Although any one at any time can suffer from heat-related illness,
some people are at greater risk than others.
• Infants and
children up to four years of age are sensitive to the effects of
high temperatures and rely on others to regulate their environments
and provide adequate liquids.
• People 65 years of age or
older may not compensate for heat stress efficiently and are less
likely to sense and respond to change in temperature.
who are overweight may be prone to heat sickness because of their
tendency to retain more body heat.
• People who overexert
during work or exercise may become dehydrated and susceptible to
• People who are physically ill, especially
with heart disease or high blood pressure, or who take certain
medications, such as for depression, insomnia, or poor circulation,
may be affected by extreme heat.
Visit adults at risk at least
twice a day and closely watch them for signs of heat exhaustion
or heat stroke. Infants and young children, of course, need much
more frequent watching.
Adjust to the Environment
Be aware that any sudden
change in temperature, such as an early summer heat wave, will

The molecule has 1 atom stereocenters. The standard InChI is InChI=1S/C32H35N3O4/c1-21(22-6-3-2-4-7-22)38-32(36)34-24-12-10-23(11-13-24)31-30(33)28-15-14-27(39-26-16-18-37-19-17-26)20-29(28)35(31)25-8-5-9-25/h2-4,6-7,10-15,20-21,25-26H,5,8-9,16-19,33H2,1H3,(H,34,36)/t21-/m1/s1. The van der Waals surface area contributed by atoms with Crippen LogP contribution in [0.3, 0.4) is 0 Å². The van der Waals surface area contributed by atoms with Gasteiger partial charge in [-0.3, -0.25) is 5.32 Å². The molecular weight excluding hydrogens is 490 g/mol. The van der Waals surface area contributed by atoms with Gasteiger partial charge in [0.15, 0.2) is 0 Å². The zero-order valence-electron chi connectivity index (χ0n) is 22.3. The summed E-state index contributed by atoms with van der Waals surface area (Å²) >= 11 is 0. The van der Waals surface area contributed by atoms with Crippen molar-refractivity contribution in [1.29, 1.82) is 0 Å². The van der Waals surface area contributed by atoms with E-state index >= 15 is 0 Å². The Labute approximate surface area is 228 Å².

be stressful to your body. You will have a greater tolerance for
heat if you limit your physical activity until you become accustomed
to the heat. If you travel to a hotter climate, allow several days
to become acclimated before attempting any vigorous exercise, and
work up to it gradually.
Use Common Sense
Remember to keep cool
and use common sense:
- Avoid hot foods and heavy meals— they
add heat to your body.
- Drink plenty of fluids and replace
salts and minerals in your body.
- Dress infants and children
in cool, loose clothing and shade their heads and faces with
hats or an umbrella.
- Limit sun exposure during mid-day
hours and in places of potential severe exposure such as beaches.
- Do not leave infants, children, or pets in a parked car.
plenty of fresh water for your pets, and leave the water in a